How my story begins: I was a happily married 34 year old mother of 2 and had just given birth to my 3rd child. When I went in for my routine 6 week follow-up appointment, the nurse called to tell me that they found abnormal results on my Pap test. It was the first abnormal result I had ever received. When I came in to talk to the doctor for my colposcopy, she made reference to “….this is so common when someone has HPV.” And I was shocked! I had no idea that I had HPV. The only thing I knew about HPV was that it could cause genital warts and that I wasn’t the “type” of person who would ever have an STD…I was highly educated, ate well, exercised regularly, and had practiced safe sex.
After an unsuccessful series of LEEP and cone biopsies, my CIN3 wouldn’t go away and I had a total hysterectomy. I was told that while I would probably never need to worry about it again, I needed to be followed closely for 3 yrs. Life went on as normal…busy and happy family, a move, a new job, new doctor, etc.
My new doc had just cleared me after 3 years of “clean” Pap tests when I presented with abnormal bleeding after intercourse just 9 months later. It’s a symptom that is easily ignored or explained away by many women, but is a common symptom of invasive cervical and vaginal cancer. Nine short months after my last clean Pap test, I came back to my doctor and was diagnosed with stage 2b vaginal cancer.
How I felt after diagnosis: My diagnosis was shocking and devastating. In many ways I felt like I had been failed. Why didn’t I know about HPV or how common it was? Why is there not a better way to treat something that is SO common?
Telling my family and friends: I kept my diagnosis pretty private. We decided not to tell our children, who were very young at the time, not wanting to scare them. Our closest friends and family knew, but since we were still fairly new to the area and our families lived in different states, we were left with very little local support. I now regret not sharing more widely.
I won’t lie, it’s tough telling people that you have cancer in your vagina. I, like most people, don’t usually talk about my private parts with other people and there is not much more that turns someone off during a conversation than listening to someone talk about something wrong with a vagina. I have learned, however, to keep a strong sense of humor. Not only does it keep me sane, but it also tends to break the ice when talking to others about my experience.
My treatment: I began 2 months of weekly chemo and daily radiation treatments shortly after my diagnosis. I also went through a horrendous 5-day internal brachytherapy that required hospitalization. But, thankfully, my tumor responded very well and left no residual disease. Further surgery wasn’t necessary.
How I felt after treatment: My treatment left me extremely weak, menopausal, exhausted and 20lbs lighter. The radiation ravaged my pelvic area creating other GI issues and making intimacy impossible for awhile.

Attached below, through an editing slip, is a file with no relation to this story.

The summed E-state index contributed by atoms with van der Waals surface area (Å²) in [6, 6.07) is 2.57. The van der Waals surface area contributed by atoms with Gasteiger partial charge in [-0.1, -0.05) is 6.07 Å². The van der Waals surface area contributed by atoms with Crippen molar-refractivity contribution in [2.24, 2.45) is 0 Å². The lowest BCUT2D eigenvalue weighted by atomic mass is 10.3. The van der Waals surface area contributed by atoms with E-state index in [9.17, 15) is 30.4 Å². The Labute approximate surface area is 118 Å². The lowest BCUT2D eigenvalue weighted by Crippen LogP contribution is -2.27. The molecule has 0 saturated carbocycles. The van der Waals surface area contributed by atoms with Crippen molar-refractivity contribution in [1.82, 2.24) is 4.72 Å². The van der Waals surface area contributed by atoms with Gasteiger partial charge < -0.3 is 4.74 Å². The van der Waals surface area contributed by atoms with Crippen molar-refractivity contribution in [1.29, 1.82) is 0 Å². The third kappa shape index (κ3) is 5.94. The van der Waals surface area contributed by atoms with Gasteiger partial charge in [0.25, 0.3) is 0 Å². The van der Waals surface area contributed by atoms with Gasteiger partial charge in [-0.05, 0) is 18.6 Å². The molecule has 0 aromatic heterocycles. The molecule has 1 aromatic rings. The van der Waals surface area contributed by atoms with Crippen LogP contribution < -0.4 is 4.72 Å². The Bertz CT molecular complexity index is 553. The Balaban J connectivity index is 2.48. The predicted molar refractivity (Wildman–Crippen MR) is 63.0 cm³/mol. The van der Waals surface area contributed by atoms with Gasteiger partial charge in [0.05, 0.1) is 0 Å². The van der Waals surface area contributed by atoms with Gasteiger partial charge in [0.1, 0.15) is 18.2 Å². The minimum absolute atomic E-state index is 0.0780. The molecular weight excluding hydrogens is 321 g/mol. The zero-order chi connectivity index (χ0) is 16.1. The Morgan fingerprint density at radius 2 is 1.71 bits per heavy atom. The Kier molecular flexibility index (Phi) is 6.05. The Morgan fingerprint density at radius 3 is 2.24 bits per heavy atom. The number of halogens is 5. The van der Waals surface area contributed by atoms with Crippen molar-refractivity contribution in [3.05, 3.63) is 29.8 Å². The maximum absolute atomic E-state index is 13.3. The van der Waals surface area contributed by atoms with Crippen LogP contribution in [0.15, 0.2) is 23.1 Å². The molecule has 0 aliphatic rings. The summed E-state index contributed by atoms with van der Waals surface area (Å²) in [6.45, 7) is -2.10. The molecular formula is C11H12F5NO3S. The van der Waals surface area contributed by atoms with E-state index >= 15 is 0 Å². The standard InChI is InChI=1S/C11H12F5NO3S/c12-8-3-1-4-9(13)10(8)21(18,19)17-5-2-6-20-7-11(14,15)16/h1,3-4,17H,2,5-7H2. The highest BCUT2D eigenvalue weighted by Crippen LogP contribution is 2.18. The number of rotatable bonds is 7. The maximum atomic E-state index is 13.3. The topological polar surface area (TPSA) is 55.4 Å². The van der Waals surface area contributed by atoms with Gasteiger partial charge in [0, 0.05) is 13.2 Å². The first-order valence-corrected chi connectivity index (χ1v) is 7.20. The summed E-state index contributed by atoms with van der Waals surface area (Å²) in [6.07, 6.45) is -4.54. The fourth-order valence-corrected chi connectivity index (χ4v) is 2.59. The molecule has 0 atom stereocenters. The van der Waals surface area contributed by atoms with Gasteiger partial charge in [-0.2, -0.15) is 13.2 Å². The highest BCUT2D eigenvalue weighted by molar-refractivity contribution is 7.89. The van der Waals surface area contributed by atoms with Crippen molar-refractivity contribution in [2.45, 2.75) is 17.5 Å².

What was most difficult for me: Going from a healthy, active person who ran 5k races regularly to not being able to go up & down the stairs in my house was excruciating. I couldn’t do simple things like make dinner for my family or take my dog for a walk. I will never forget that feeling of helplessness and weakness.
While I felt horrible and helpless, I looked “normal” to everyone else. With a full head of hair, I never looked like the typical cancer patient. And several people, even a few that were very close friends and family, could not handle my diagnosis, which left me feeling abandoned. Cancer makes many folks uncomfortable. Having a type of cancer like vaginal, I think, makes people even more uncomfortable because no one wants to hear or talk about it. Not being able to share with others what we were going through when I was screaming on the inside was really, really hard.
What I did to help myself: I am a psychologist and a professor so I’m comfortable reading medical journals and research. I read what I could find on my disease and had a lot of conversations with my doctors. Knowing as much as I could was a form of empowerment for me that I valued, especially when I felt so weak otherwise. I also tried to go outside as often as possible and exercise when I could.
I had a small but very supportive network that helped me immensely. My husband went to doctor appointments and treatments with me, while also taking care of the kids and house. My mother lived with us for several weeks and my mother-in-law bought us meals. Messages and cards from friends far away was such a boost to my morale along the way.
My life after cancer: Life is good! I’ve been cancer free for 1.5yrs and feel strong and used to my new “normal.” I go every three months for Pap tests and pelvic exams.
Where I am today: While cancer caused immense pain and sadness, it has also brought me tremendous joy and a renewed sense of adventure. I spend more time on things that make me happy (including a new kayaking hobby) and less time on things that don’t. I don’t sweat the small stuff and live gratefully every day.
What I want other women to know: I really want other women to know that they MUST get regular screenings (Pap tests, HPV tests, & pelvic exams), even if they’ve already had hysterectomies. There is no shame in having HPV or a gynecological cancer! Almost every sexually active person on the planet has or will have an HPV infection at some point in their lives. Do not let shame prevent you from reaching out or seeking treatment.
How I will try to help others: I would love to help others learn about HPV and how to prevent this from happening to other women and girls. I know too well the sense of abandonment and isolation that can come with a cancer diagnosis and I want to reach out to others so they know they are not alone.